Trash in Manila Bay in 2014. Photo from Jay Directo/AFP/Getty Images

And while ethylene glycol — what the worms are pooping out — isn't exactly great for the environment either, the substance breaks down in weeks instead of the decades or centuries that a polyethylene bag might take.

Caterpillars, bacteria, and other critters have been seen eating or breaking down plastic bags before, though Bertocchini's team said the wax worms broke down plastic faster than any other recent discoveries.

This is a really cool example of scientists learning from nature.

Though the digestion happened pretty quickly compared to other methods, it still took 100 worms 12 hours to eat through a little more than 90 milligrams of plastic. It would take those worms about a month to break down one plastic bag.

Bertocchini and her team don't yet know what exactly it is inside the wax worms that's breaking down the plastic — it might be an enzyme or some kind of gut bacteria — but once they figure that out, they might be able to supercharge the process and harness it for good.

In a news release, Bertocchini's team said they want to find a way to use this discovery to clean up our rivers and oceans. Their paper was published in the scientific journal Current Biology.

Good news for fans of foggy, damp British beaches!

A beautiful day on the beach in Hastings, Sussex. Photo by Peter Trimming/geograph.org.uk.

Thanks to the efforts of local policymakers and environmental activists, it appears those beaches are a lot less plastic-baggy then they were just five years ago.


In 2011, Wales became the first country in the United Kingdom to require customers at supermarkets and retail stores who want a single-use plastic bag to pay a 5-pence surcharge.

Basically, anyone who wanted to take their items home in a plastic bag had to pay about 5 cents per bag.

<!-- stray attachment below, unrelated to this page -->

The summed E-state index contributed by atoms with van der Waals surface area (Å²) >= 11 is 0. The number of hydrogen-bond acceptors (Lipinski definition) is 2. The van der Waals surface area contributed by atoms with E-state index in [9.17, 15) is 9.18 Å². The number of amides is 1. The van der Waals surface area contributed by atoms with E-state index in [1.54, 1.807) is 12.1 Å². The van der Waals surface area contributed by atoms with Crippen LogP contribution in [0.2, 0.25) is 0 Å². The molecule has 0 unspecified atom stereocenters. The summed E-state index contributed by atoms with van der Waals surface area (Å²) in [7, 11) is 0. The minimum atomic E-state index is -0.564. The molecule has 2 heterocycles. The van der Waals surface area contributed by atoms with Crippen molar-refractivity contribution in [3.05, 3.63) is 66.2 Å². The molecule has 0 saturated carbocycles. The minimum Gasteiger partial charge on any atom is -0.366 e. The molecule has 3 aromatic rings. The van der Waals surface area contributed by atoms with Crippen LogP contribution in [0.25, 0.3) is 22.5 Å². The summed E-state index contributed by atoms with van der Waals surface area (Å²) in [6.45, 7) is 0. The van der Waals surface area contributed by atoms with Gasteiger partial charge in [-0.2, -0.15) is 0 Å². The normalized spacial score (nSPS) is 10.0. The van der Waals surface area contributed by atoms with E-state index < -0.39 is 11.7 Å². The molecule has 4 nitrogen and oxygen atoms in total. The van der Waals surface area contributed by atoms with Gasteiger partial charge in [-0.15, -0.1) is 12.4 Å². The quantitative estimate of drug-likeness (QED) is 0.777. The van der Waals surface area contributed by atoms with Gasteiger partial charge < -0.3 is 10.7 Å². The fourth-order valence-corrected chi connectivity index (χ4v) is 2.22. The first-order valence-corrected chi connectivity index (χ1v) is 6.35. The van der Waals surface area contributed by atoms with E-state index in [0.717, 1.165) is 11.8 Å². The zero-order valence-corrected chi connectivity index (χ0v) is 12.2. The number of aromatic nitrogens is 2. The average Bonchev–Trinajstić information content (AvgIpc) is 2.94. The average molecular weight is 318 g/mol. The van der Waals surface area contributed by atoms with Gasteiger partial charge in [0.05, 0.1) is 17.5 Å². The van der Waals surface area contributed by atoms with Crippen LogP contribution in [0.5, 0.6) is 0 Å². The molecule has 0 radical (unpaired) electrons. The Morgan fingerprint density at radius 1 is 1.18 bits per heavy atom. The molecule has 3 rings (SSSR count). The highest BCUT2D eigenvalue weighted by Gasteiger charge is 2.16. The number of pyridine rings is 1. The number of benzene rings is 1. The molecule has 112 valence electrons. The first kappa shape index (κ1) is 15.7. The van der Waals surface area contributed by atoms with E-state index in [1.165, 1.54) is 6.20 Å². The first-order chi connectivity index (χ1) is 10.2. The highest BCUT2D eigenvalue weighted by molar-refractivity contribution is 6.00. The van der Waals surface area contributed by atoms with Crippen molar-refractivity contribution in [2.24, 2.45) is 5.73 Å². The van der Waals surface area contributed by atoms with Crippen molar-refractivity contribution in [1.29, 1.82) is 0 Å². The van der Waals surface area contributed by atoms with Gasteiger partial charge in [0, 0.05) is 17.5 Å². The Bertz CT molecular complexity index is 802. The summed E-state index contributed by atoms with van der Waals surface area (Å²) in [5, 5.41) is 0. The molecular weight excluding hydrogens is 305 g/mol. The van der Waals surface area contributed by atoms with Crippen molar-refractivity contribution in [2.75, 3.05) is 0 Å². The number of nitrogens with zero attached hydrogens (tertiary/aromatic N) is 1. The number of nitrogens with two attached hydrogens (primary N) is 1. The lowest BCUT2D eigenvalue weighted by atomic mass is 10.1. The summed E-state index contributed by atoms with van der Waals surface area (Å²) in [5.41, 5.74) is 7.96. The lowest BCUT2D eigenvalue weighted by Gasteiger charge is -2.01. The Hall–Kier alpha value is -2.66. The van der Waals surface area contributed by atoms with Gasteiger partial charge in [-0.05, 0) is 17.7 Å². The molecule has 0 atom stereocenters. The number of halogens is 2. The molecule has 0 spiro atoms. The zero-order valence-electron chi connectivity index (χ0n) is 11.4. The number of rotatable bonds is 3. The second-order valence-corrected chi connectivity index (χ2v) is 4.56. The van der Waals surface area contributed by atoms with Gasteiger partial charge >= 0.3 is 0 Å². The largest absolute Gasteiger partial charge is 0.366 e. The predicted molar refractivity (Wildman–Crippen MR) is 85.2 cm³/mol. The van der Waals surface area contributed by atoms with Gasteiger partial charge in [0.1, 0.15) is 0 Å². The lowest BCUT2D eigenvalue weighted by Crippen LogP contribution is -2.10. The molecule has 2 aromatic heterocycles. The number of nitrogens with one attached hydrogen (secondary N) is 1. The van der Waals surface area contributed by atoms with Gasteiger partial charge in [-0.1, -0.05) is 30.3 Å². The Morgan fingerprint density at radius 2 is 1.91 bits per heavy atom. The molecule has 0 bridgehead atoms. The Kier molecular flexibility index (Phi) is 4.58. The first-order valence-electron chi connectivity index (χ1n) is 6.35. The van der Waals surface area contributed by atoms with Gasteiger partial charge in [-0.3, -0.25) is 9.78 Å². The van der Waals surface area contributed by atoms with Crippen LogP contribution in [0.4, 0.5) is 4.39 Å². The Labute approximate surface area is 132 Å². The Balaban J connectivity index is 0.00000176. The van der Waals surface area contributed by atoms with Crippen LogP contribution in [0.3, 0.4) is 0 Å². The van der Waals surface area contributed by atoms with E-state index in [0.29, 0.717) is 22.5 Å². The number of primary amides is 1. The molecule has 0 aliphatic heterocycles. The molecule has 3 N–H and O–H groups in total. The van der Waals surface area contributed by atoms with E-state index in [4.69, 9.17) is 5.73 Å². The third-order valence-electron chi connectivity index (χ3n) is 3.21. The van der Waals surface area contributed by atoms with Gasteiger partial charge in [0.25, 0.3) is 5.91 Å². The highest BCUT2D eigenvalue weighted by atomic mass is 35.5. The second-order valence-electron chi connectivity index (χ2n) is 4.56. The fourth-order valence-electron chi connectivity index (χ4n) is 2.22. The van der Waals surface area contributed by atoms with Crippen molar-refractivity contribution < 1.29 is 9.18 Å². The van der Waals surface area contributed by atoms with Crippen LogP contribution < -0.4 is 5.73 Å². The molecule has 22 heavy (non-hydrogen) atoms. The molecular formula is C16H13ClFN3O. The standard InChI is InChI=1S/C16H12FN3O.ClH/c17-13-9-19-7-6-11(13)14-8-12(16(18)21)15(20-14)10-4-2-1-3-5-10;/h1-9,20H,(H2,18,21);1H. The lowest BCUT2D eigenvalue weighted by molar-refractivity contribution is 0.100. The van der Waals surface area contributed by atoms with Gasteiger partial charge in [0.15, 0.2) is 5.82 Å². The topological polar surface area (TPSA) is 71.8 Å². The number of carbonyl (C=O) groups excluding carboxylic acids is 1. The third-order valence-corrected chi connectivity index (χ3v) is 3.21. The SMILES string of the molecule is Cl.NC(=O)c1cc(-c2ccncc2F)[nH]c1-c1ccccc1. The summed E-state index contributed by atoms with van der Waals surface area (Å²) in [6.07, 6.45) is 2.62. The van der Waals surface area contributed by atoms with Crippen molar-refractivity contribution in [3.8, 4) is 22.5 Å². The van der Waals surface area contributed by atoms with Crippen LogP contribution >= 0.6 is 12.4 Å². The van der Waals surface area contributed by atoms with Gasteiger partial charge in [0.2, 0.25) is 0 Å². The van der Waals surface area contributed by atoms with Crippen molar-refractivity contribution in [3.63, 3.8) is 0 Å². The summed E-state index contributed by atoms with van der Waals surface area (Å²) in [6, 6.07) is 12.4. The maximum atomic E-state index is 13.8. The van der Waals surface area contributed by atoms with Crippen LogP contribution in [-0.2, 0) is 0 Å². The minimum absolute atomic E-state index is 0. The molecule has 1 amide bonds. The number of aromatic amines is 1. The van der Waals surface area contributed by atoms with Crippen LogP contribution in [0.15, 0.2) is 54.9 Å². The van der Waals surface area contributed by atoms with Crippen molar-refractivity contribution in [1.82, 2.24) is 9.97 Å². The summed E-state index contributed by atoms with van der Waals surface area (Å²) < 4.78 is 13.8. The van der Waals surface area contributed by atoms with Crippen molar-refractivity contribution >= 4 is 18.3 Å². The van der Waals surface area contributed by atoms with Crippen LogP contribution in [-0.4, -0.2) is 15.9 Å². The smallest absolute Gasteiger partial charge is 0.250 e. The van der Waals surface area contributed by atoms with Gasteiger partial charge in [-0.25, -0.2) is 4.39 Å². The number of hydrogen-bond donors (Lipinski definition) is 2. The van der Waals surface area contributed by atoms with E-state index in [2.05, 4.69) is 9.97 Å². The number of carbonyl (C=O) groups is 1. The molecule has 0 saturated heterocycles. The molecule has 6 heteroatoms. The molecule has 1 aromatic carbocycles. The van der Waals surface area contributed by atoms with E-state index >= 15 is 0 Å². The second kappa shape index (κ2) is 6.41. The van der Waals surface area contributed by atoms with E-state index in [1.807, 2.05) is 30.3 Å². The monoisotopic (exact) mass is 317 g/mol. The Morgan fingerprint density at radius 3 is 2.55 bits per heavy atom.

An old Sainsbury's bag. Photo by Mark Tristan/Flickr.

Northern Ireland, Scotland, and England followed suit just a few years later. Fast-forward to 2016, and it turns out the new rules have actually been making a noticeable difference, at least in terms of how many of the unsightly, bird-intestine-cloggers wash up on shore, according to a BBC report:

"The number of plastic carrier bags found on UK beaches has dropped by almost half, the Marine Conservation Society (MCS) has said.

The charity's Great British Beach Clean report found just under seven bags per 100 metres of coastline cleaned.

That is a 40% drop from the average 11 bags found in 2015 and is the lowest number in 10 years."



The study wasn't all good news — it also found an increase in plastic bottles and balloon-related litter, and plastic bag trash increased slightly in some regions of England — but overall, the trend seems to be heading in a positive direction.

This is good news for hey-maybe-using-so-much-plastic-just-one-time-is-not-so-good advocates in the United States, who have already won a few key victories in recent years.

A Ralph's supermarket in Hollywood, California. Photo by Yebo420/Wikimedia Commons.

Plastic trash has a nasty habit of poisoning birds, sneaking into the food chain, and winding up in places like the Great Pacific Garbage Patch, where it hangs out for hundreds of years, breaking down bit by bit without truly biodegrading. As a result, U.S. states and cities have fought back against our propensity to dispense them willy-nilly.

California banned single-use plastic bags at large retailers in 2014 (a ballot measure affirming the ban was approved this year). Though the prohibition measures are fairly new and the effects are difficult to study comprehensively, data on similar measures is largely encouraging.

Cities like Seattle; Austin, Texas; and Cambridge, Massachusetts, have approved similar bans, while New York City and Washington, D.C., have passed surcharge ordinances similar to those in the U.K.

While plastic bag taxes and bans can seem like a small thing, they can help limit fossil fuel use and promote the health and welfare of marine life, two steps that are crucial for creating a less litter-filled planet.

A bag on the beach at Red Wharf Bay in Wales. Photo by John S. Turner/geograph.org.uk.